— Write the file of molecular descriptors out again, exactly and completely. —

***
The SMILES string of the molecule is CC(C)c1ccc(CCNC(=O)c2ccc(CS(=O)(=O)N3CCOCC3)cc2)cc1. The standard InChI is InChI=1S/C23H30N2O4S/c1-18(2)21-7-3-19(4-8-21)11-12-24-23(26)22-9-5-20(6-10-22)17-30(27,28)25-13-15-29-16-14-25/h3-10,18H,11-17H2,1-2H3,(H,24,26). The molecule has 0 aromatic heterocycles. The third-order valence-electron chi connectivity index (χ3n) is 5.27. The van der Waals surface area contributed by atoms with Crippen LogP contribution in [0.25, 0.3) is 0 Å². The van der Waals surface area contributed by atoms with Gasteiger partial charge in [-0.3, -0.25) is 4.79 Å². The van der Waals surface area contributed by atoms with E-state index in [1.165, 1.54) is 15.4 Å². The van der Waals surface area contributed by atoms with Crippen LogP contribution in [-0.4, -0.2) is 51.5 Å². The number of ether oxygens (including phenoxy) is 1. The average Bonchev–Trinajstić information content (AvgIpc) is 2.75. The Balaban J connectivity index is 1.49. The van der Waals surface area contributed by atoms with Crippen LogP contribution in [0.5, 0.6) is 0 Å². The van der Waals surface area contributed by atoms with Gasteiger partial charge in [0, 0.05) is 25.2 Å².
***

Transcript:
The SMILES string of the molecule is CC(C)c1ccc(CCNC(=O)c2ccc(CS(=O)(=O)N3CCOCC3)cc2)cc1. The standard InChI is InChI=1S/C23H30N2O4S/c1-18(2)21-7-3-19(4-8-21)11-12-24-23(26)22-9-5-20(6-10-22)17-30(27,28)25-13-15-29-16-14-25/h3-10,18H,11-17H2,1-2H3,(H,24,26). The molecule has 0 aromatic heterocycles. The third-order valence-electron chi connectivity index (χ3n) is 5.27. The van der Waals surface area contributed by atoms with Crippen LogP contribution in [0.25, 0.3) is 0 Å². The van der Waals surface area contributed by atoms with Gasteiger partial charge in [-0.3, -0.25) is 4.79 Å². The van der Waals surface area contributed by atoms with E-state index in [1.165, 1.54) is 15.4 Å². The van der Waals surface area contributed by atoms with Crippen LogP contribution in [-0.4, -0.2) is 51.5 Å². The number of ether oxygens (including phenoxy) is 1. The average Bonchev–Trinajstić information content (AvgIpc) is 2.75. The Balaban J connectivity index is 1.49. The van der Waals surface area contributed by atoms with Crippen LogP contribution in [0.5, 0.6) is 0 Å². The van der Waals surface area contributed by atoms with Gasteiger partial charge in [0, 0.05) is 25.2 Å².